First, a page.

IGOOD NEWS FOR TILBURY
I GOOD NEWS FOR TILBURY. Tilbury local authorities a^e looking forward to a large increase in revenue as the result of the newly completed revalua- tion of Tilbury Docks. The figures show that the rateable value of the Port of London Authority's area has been raised from ZIA.610 to £ &t,040. an increase of < £ 39,430. The portion in the Tilbury urban area has been increased from X38,280 to < £ 6t,4t0, and the remain- der, which is in the Orsett Rural District, from XG,330 to .219,600. Tilbury Council's accountant has esti- mated that, calcuuted on the basis of the present rate, their increased income may be anything between £ 2,500 and X6,500 a year.
IPOSERS FOR THE PARSONI
I POSERS FOR THE PARSON. It is announced by the Rev. F. H. Gil. Imgham, rector of Bermondsey Old Parish Church, and famous as the Esseex cricketer, that onoe a month he will answer questions from the pulpit instead of delivering the usual sermon. He asks that the subjects chosen should be of general interest and suitable for discus- sion before a mixed congregation in church. On Sunday evening next the rector will answer the following questions:— Whether the custom of having private pews in church should not be done away with, and does it not tend to strengthen rather than break down class distixw tion?» To what extent financially does the Church benefit from the State? Would the disestablishment of the Ohuroh be beneficial to the community? u Why do some cdergymen insist on private confussion r What is the meaning of The sins of the fathers will be visited on the chil- dren '? u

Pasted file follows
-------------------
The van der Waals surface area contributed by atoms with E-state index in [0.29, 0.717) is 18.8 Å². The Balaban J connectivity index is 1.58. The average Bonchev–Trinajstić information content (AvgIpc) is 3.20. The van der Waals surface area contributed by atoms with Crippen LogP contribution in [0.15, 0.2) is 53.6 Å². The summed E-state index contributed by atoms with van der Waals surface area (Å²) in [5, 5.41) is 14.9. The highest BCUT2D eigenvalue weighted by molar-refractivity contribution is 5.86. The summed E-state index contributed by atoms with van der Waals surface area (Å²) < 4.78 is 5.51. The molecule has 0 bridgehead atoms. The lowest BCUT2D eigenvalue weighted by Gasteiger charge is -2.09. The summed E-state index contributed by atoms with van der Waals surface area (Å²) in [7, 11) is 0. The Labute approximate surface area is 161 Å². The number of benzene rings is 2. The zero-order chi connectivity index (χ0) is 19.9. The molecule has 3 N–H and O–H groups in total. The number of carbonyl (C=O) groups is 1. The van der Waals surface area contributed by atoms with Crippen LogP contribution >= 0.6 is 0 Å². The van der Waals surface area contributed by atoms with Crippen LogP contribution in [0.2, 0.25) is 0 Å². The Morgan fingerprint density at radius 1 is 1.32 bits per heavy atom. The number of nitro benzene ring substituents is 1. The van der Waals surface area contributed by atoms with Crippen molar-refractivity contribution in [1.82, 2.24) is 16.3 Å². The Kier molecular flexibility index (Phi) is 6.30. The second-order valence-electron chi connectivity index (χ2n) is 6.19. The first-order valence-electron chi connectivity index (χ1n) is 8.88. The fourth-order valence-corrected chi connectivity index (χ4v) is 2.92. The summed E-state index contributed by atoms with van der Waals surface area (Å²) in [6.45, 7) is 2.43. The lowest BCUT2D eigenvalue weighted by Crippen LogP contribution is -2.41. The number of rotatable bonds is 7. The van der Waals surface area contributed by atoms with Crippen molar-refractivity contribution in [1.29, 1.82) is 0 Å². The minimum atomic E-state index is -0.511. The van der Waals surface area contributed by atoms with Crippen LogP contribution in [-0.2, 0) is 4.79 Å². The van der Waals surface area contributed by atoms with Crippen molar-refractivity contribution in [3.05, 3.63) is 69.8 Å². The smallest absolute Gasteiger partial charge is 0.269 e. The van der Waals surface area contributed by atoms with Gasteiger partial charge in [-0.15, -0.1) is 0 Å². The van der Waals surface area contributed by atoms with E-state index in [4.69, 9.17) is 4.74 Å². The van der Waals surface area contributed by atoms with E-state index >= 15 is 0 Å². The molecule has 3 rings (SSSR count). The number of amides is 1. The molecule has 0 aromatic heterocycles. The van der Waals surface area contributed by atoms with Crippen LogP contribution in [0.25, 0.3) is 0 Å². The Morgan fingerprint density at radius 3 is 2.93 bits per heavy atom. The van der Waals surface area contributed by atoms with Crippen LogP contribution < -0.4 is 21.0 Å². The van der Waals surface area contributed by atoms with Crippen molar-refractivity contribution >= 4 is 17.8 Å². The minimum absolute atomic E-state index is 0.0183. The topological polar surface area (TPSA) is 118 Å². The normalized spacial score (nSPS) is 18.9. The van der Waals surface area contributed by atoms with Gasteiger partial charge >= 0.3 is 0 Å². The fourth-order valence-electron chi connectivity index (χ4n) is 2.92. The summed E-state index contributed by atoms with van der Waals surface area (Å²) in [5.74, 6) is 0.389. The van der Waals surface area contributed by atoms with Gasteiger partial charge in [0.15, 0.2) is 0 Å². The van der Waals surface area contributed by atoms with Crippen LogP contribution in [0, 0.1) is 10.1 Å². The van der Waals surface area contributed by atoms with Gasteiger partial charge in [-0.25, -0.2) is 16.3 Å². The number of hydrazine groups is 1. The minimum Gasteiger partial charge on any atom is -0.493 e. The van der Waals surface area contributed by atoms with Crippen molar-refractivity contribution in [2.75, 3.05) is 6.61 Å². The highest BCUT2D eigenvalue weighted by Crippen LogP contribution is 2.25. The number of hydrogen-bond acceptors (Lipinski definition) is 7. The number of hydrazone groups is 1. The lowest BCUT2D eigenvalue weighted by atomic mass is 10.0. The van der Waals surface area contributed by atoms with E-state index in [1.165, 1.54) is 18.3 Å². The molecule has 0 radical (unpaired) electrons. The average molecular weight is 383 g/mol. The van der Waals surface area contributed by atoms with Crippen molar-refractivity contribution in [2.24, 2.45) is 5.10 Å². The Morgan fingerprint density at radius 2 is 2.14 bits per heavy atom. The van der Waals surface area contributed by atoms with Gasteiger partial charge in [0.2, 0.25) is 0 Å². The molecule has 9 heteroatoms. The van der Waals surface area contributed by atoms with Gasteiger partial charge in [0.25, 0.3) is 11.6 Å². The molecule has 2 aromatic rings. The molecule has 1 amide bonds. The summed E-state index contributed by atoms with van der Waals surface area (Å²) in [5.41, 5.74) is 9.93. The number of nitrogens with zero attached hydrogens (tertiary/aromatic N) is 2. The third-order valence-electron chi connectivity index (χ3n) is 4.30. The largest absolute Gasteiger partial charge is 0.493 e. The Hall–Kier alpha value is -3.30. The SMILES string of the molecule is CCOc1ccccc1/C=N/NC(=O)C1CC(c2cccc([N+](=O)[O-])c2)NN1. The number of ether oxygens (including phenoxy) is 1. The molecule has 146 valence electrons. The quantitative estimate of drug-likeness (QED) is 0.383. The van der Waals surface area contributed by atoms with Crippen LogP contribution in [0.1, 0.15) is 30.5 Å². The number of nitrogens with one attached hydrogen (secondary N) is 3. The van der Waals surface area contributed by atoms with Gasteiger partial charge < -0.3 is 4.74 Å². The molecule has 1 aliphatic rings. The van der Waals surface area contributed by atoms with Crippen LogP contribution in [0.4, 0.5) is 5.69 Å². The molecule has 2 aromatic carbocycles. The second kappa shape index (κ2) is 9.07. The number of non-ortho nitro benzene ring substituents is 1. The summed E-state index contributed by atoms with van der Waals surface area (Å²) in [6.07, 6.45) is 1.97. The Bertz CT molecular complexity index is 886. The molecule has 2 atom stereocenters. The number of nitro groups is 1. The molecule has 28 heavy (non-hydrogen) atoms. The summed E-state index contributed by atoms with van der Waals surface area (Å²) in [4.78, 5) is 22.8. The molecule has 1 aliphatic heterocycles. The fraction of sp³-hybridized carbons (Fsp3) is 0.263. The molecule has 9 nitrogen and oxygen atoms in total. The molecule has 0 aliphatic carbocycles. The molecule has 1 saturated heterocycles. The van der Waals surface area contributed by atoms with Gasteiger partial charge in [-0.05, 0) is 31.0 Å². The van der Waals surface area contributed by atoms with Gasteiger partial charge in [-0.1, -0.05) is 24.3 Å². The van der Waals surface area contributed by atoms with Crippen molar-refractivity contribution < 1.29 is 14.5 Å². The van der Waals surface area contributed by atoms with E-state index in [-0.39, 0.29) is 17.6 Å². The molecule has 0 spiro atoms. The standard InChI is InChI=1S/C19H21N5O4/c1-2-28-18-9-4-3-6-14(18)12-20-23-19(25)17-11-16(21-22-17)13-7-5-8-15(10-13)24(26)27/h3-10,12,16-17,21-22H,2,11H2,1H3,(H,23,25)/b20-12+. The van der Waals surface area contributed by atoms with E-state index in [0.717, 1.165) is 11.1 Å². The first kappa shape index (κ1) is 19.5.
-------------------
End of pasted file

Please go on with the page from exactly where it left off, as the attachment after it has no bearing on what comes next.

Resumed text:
SOUTH WALES MUSICIANS I
SOUTH WALES MUSICIANS. I Miss S. A. Hazell, L.R.A.M., Newport, presided at the annual meeting on Thurs- day at Cardiff, of the South Wales sec- tion of the Incorporated Society of Musi- cians. Interesting reports on the year's activities were submitted by Mr. H. F. Nicholls, A.R.C.O., Newport (hon. sec.), and Mr. J. F. Fricker, A.R.C.O., Swan- sea. (hon. treasurer). It was decided to invest a portion of the section's provi- dent fund in Exchequer Bonds. At a subsequent meeting of the Sectional Council the hon. secretary and hon. treasurer were re-elected for the ensuing year, and Miss Hazell, L.R.A.M.. Miss L. Dursfcon, Mr. E. J. Rendell, Mus. Bac., Mr. A. W. Swindell, and Mr. A. J. Thompson were elected to vacancies on the Council,
TODAYS WAR RESUME I